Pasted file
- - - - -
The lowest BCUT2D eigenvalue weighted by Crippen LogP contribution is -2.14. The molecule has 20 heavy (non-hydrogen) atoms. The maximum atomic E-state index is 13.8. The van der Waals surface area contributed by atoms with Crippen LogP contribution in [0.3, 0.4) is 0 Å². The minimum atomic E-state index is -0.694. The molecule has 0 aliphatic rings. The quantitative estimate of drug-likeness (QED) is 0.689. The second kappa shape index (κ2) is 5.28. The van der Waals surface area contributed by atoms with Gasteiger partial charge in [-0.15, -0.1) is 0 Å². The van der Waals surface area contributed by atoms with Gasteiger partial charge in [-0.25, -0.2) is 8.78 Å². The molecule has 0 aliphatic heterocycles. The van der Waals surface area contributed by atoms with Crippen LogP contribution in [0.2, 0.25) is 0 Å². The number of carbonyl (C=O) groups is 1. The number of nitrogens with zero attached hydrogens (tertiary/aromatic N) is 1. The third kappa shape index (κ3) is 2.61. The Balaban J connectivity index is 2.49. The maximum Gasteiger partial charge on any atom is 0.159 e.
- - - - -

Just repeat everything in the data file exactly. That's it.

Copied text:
The lowest BCUT2D eigenvalue weighted by Crippen LogP contribution is -2.14. The molecule has 20 heavy (non-hydrogen) atoms. The maximum atomic E-state index is 13.8. The van der Waals surface area contributed by atoms with Crippen LogP contribution in [0.3, 0.4) is 0 Å². The minimum atomic E-state index is -0.694. The molecule has 0 aliphatic rings. The quantitative estimate of drug-likeness (QED) is 0.689. The second kappa shape index (κ2) is 5.28. The van der Waals surface area contributed by atoms with Gasteiger partial charge in [-0.15, -0.1) is 0 Å². The van der Waals surface area contributed by atoms with Gasteiger partial charge in [-0.25, -0.2) is 8.78 Å². The molecule has 0 aliphatic heterocycles. The van der Waals surface area contributed by atoms with Crippen LogP contribution in [0.2, 0.25) is 0 Å². The number of carbonyl (C=O) groups is 1. The number of nitrogens with zero attached hydrogens (tertiary/aromatic N) is 1. The third kappa shape index (κ3) is 2.61. The Balaban J connectivity index is 2.49. The maximum Gasteiger partial charge on any atom is 0.159 e.